30 Mass. App. Ct. 908

February 13, 1991

Katherine K. Coolidge for the plaintiff.

Steven K. Berenson, Assistant Attorney General, for the defendant.

This case presents the question whether the rate-setting methodology of the Rate Setting Commission (commission) as in effect on January 1, 1982, required the plaintiff, Glenbeigh, Inc., doing business as Hampden House Retirement Home (Glenbeigh), to claim an appeal pursuant to G. L. c. 6A, Section 36, within thirty days of the commission's filing of rates for reimbursement for the care of publicly aided patients.

The facts are not in dispute. Before 1982, reimbursement from the Commonwealth to resident-care facilities for publicly aided patients was determined by the commission on a retrospective basis. Under this arrangement, the commission would set "interim rates" which were based on the provider's actual costs from the preceding year, subject to a cost-adjustment factor. After the provider had filed its actual costs for the year, the commission fixed a "final rate" based on those actual costs. 114.2 Code Mass. Regs. Section 2.01(3) (1981). The difference, or "final settlement," between the interim rate and the final rate thus represented either the reimbursement due the provider or its liability to the Commonwealth. 114.2 Code Mass. Regs. Sections 2.01(3), 2.04(9) (1981). Both rates were appealable under G. L. c. 6A, Section 36.

As of January 1, 1982, the commission instituted a "prospective" ratesetting system in which there would no longer be a final settlement; rather, actual costs for a certain base year would be determined and an inflation factor added. Under this system, the 1982 prospective rate would be a percentage of the 1981 interim rate. [Note 1] The 1983 prospective rate, in turn, would be a percentage of the 1982 prospective rate. See 114.2 Code Mass. Regs. Section 2.04(7) (1983).

The 1982 prospective rate for Glenbeigh, as set by the commission, was filed with the State Secretary on June 16, 1982. The 1983 prospective rate was filed a year later, on July 14, 1983. When, in 1985, the commission fixed Glenbeigh's final rates for 1979 and 1981, Glenbeigh allegedly moved for redetermination of those rates. [Note 2] While settling the 1979 and 1981 final rates, Glenbeigh learned that the 1982 and 1983 prospective

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rates would not be affected by any change made to the 1979 final rate. Only at this point, on June 3, 1988, did Glenbeigh actually appeal the 1982 and 1983 prospective rates in its "Notice[s] of Claim for Adjudicatory Hearing."

The commission, pursuant to 801 Code Mass. Regs. Section 1.01(7)(d)(1) (1986), moved to dismiss Glenbeigh's claims of appeal on the ground that they had not been filed within the mandatory thirty-day period set forth in G. L. c. 6A, Section 36. On September 6, 1988, the Division of Administrative Law Appeals (division) dismissed both of Glenbeigh's appeals. Glenbeigh appealed to the Superior Court under G. L. c. 30A, Section 14, and on June 27, 1989, a judgment was entered affirming the dismissals.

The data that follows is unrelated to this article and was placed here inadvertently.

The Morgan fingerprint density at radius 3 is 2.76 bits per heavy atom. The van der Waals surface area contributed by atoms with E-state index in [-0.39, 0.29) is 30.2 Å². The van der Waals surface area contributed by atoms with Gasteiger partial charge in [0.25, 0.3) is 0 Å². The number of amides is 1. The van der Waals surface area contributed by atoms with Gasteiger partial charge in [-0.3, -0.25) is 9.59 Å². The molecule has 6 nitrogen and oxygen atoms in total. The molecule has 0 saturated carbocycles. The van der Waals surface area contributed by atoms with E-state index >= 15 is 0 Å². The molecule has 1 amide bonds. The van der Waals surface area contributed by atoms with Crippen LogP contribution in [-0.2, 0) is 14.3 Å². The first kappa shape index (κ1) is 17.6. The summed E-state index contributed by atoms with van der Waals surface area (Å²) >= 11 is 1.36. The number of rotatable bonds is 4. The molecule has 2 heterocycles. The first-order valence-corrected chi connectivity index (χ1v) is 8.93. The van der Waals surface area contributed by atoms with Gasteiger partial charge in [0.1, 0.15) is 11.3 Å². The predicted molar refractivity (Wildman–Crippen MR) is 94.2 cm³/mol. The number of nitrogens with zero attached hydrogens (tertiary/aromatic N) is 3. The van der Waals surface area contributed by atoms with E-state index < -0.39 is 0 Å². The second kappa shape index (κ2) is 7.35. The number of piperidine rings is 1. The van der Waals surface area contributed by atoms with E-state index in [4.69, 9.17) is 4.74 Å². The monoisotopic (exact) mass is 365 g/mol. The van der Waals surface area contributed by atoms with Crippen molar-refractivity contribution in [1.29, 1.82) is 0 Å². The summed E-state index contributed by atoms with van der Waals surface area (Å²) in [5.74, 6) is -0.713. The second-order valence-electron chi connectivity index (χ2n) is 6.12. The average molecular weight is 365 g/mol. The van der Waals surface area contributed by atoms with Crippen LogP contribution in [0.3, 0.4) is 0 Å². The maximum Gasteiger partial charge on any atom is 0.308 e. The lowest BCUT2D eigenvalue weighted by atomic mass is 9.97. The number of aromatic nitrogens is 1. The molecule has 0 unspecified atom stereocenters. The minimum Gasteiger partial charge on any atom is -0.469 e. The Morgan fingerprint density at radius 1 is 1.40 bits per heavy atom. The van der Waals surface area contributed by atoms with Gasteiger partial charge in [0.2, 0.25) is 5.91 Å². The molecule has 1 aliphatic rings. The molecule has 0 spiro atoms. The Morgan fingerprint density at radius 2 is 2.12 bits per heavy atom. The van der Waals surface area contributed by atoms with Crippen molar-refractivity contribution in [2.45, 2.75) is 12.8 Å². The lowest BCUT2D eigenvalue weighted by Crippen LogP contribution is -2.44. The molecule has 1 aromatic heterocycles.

1. Glenbeigh's challenge. Under G. L. c. 6A, Section 36, inserted by St. 1973, c. 1229, Section 2, "[a]ny . . . party aggrieved by an interim rate or a final rate established by the commission, or by failure of the commission to set a rate or to take other action required by law and desiring a review thereof shall, within thirty days after said rate is filed with the state secretary or may, at any time, if there is a failure to determine a rate or to take any action required by law, file an appeal with the division . . . ." The division and the Superior Court both found Glenbeigh's appeals untimely because they had not been filed within the statutory period. Glenbeigh's challenge to the dismissal is essentially twofold: first, it argues that the 1982 and 1983 prospective rates were not "final" for the purposes of the statute because the final rates for the "base year" (1981) upon which the prospective rates were founded had not yet been established; second, it contends that due to the commission's "failure to determine a [final] rate or take [other] action required by law," Glenbeigh should have been able to appeal "at any time." G. L. c. 6A, Section 36.

2. The finality of the rates. Glenbeigh's position not only contradicts the express provisions of the regulations, see note 1, supra, but also threatens to subvert the policy underlying the movement from a retrospective to a prospective rate-setting design. In this new system, a prospective rate of reimbursement is established by the commission and filed with the State Secretary. If actual costs to the provider turn out to be lower than those set in the rate, the provider retains the excess; if they are higher, the provider must absorb the difference. This arrangement, designed to provide the vendor with an incentive to economize, represents a substantial departure from the retrospective system in place before 1982. The prospective rate has consistently been upheld as a proper method of reimbursement to health care facilities. See, e.g., Goddard Memorial Hosp. v. Rate Setting Commn., 403 Mass. 736 , 738, 742-743 (1989).